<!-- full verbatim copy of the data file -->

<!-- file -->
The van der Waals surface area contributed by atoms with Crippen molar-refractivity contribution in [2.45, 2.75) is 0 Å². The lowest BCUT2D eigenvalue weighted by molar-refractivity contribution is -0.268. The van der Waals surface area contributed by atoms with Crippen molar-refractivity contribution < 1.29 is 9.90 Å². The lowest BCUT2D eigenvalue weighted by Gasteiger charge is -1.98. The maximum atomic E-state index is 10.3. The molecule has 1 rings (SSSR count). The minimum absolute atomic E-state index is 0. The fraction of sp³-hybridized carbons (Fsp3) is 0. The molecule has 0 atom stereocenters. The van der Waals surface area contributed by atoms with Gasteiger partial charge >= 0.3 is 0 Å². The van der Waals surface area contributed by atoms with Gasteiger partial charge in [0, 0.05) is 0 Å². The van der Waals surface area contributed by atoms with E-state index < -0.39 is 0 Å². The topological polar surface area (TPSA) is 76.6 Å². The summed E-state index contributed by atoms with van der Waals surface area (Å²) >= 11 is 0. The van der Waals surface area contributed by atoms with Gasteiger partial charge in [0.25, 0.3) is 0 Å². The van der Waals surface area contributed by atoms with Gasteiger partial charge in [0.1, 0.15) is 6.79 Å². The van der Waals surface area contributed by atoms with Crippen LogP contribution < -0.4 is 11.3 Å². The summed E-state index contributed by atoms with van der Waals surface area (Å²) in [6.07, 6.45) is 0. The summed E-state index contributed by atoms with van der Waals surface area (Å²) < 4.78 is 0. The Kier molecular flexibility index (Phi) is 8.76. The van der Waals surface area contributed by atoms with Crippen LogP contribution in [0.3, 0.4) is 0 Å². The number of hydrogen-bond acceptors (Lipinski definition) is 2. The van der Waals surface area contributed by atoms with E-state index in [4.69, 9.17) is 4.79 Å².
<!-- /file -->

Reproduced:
The van der Waals surface area contributed by atoms with Crippen molar-refractivity contribution in [2.45, 2.75) is 0 Å². The lowest BCUT2D eigenvalue weighted by molar-refractivity contribution is -0.268. The van der Waals surface area contributed by atoms with Crippen molar-refractivity contribution < 1.29 is 9.90 Å². The lowest BCUT2D eigenvalue weighted by Gasteiger charge is -1.98. The maximum atomic E-state index is 10.3. The molecule has 1 rings (SSSR count). The minimum absolute atomic E-state index is 0. The fraction of sp³-hybridized carbons (Fsp3) is 0. The molecule has 0 atom stereocenters. The van der Waals surface area contributed by atoms with Gasteiger partial charge >= 0.3 is 0 Å². The van der Waals surface area contributed by atoms with Gasteiger partial charge in [0, 0.05) is 0 Å². The van der Waals surface area contributed by atoms with E-state index < -0.39 is 0 Å². The topological polar surface area (TPSA) is 76.6 Å². The summed E-state index contributed by atoms with van der Waals surface area (Å²) >= 11 is 0. The van der Waals surface area contributed by atoms with Gasteiger partial charge in [0.25, 0.3) is 0 Å². The van der Waals surface area contributed by atoms with Gasteiger partial charge in [0.1, 0.15) is 6.79 Å². The van der Waals surface area contributed by atoms with Crippen LogP contribution < -0.4 is 11.3 Å². The summed E-state index contributed by atoms with van der Waals surface area (Å²) in [6.07, 6.45) is 0. The summed E-state index contributed by atoms with van der Waals surface area (Å²) < 4.78 is 0. The Kier molecular flexibility index (Phi) is 8.76. The van der Waals surface area contributed by atoms with Crippen LogP contribution in [0.3, 0.4) is 0 Å². The number of hydrogen-bond acceptors (Lipinski definition) is 2. The van der Waals surface area contributed by atoms with E-state index in [4.69, 9.17) is 4.79 Å².